Emailing is a convenient, inexpensive way to disseminate information to employees, clients, organization members, and other groups. But no matter who your readers are, remember that "e-newsletters" should follow the rules of good "e-writing."
Start with a clear, concise subject line. This is no place for cute (that is, ambiguous) headings. For example, "HR Benefits Update" reveals at a glance who the email is from and what it's about.
Table of Contents
If the email contains more than one news item, include a table of contents. With a TOC, readers will be less likely to miss something. As with the subject line, make it obvious what each item refers to. Starting with a TOC also makes it easier for readers to find what they're looking for whenever they return to the note.
Reading a computer screen is harder on the eyes than reading printed text. That, coupled with the fact that folks are just plain busy, means people rarely read emails word for word. So e-newsletters should be easy to scan.
- Match headings to the TOC.
- Lead with the most important information.
- Keep sentences, paragraphs, and articles short.
- Use subheadings to break up articles into chunks.
- Sum up main points in lists.
Newer email programs allow you to set text fonts, styles, colors, and sizes. But unlike a printed page, this formatting might not appear the same to everyone. For instance, someone's personal settings may override your design. And some people may use programs that don't recognize your formatting at all. In other words (and I know the designers out there hate this), you cannot completely control the look of an e-newsletter. There are, however, a few text-based tricks that can improve the email's appearance as well as its scanability.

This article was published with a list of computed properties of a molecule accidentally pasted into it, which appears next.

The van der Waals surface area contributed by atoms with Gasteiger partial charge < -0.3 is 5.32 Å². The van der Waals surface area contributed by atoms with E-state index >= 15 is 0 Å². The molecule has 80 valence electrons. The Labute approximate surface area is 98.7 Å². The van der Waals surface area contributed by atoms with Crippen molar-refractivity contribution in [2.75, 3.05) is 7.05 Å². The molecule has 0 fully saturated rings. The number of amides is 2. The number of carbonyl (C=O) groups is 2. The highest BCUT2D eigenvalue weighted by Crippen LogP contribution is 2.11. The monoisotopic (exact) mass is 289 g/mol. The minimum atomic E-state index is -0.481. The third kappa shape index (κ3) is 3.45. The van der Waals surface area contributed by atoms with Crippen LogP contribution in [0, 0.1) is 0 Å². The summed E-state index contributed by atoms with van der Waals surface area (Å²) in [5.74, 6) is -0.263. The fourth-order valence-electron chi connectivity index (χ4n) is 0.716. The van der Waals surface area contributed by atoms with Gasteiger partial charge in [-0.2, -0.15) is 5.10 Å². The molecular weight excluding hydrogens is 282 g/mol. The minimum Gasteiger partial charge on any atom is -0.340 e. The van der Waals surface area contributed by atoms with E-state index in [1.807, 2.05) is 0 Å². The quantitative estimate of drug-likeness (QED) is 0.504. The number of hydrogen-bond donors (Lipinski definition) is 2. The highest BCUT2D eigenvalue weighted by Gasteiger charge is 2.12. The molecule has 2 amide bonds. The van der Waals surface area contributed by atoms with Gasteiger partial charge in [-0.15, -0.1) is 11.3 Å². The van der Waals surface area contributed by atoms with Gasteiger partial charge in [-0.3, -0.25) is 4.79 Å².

- Add white space between articles by inserting extra line returns.
- Emphasize headings by surrounding them with special characters.
- Create indented "blocks" by starting each short line with a few spaces and ending with a hard return.
Opinions vary about linking to Web pages from an e-newsletter. If you decide to include URLs, use the full address (including the "http://" part) so it's clickable. Briefly describe what the page contains so people can decide whether it's worth their time to follow the link.
Opt In/Out Info
Every e-newsletter should include how to subscribe to or unsubscribe from the emailing list (well, except for required company ones!). Do this through a valid email address, which will differentiate you from spammers, who use "remove me" Web links merely to verify that your email address is OK to pass on to others.